Around 2-3:00 I’ll have a banana or some celery. Then on days I run, that’s all I eat until supper. On the days I don’t, I just eat supper sooner. That meal—because I have a family—is usually the largest and will consist of a protein/meat, steamed veggies and a starch.

I worked with a gal who was on the Biggest Loser and she was in medical school. She said that in her experience you should fool your body. Eat less calories 2 days, moderate for 3 and then bump up for 2—within reason. And that’s pretty much what I do. My husband and co-workers think I haven’t lost more weight (that last 10 lbs) because I’m not getting enough calories?

My knees hurt, so about a week ago I started taking Osteo Bi-Flex and ibuprofen. My knees hurt so bad on the hills that I put ice on them when I got home. Maybe I need cortisone shots? Or, maybe I’m just a 42-year-old overweight woman who is falling apart!

Again, I’m not looking to win this race. I just want to finish and do well. But I can’t figure out what I’m doing wrong, and why I’m not getting that feeling to go further.

In the past, at least with those little 5k’s, it just feels so good that I naturally want to increase distance because I still had energy to burn. With this, I feel that way occasionally but not each time. Maybe I wasn’t cut out for this. That being said, I won’t quit. I’ve already signed up and I am past the point of no return!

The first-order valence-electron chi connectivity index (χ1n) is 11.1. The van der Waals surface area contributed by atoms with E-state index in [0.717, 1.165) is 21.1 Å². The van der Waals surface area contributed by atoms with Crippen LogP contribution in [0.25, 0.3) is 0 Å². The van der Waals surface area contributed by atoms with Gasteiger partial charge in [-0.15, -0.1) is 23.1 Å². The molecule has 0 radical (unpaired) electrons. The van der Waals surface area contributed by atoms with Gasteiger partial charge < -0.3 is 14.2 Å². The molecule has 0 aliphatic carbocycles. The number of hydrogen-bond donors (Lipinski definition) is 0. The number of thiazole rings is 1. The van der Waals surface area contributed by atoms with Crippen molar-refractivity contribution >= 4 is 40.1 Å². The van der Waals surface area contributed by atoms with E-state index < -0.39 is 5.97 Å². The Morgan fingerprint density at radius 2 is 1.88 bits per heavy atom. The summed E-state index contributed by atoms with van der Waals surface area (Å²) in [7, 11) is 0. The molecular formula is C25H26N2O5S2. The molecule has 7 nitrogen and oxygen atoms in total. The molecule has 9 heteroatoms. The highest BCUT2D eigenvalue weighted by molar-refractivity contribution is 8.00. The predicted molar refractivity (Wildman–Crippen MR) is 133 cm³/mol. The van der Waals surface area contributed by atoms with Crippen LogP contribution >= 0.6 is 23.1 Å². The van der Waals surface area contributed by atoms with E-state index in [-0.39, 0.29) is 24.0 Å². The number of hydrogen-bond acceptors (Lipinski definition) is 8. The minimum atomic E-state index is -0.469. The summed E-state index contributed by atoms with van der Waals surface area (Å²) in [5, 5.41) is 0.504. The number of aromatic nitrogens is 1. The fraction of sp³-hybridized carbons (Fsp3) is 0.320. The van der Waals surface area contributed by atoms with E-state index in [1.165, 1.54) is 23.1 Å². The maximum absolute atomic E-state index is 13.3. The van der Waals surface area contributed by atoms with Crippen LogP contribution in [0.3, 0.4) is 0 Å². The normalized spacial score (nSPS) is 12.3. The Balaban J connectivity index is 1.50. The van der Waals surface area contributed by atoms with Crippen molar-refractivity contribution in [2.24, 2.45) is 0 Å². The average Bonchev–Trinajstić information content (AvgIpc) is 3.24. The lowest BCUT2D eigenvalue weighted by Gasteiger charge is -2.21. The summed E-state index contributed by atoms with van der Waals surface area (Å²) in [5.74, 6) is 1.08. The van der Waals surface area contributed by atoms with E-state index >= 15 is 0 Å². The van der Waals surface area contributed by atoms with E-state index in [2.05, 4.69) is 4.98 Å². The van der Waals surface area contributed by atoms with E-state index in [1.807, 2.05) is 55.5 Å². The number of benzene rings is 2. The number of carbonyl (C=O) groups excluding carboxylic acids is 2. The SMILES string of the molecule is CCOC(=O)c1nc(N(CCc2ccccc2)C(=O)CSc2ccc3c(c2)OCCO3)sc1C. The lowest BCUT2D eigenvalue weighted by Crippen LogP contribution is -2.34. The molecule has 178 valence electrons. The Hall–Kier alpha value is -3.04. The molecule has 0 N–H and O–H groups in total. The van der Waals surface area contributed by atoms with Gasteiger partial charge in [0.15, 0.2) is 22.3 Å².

Can you help me?

– Laura

THE ANSWER

To respond to Laura, I requested the help of a local personal trainer and running coach that I’m currently using to develop my marathon running plan. His name is Michael Andrew.

What I like about Michael is the fact that his plans don’t just include running, but he also incorporates elements of strength training, core work, interval/speed training, fat burning, and even barefoot running, according to the goals of his clients.

Here is his advice to Laura:

Hi Laura,

A few things come to mind when reading your email and I think you can achieve your goals with some small but significant changes.

1. The first thing you need to change is your mentality. It’s a well-known fact that positive results are achieved a lot more often with a positive attitude. You’re feeling disappointed that you “only” ran 6 miles of your recent 10 mile run. The fact is, the VAST majority of the world’s population can’t run 6 miles. Learn to be proud of yourself every time you choose to run rather than sit in front of the TV.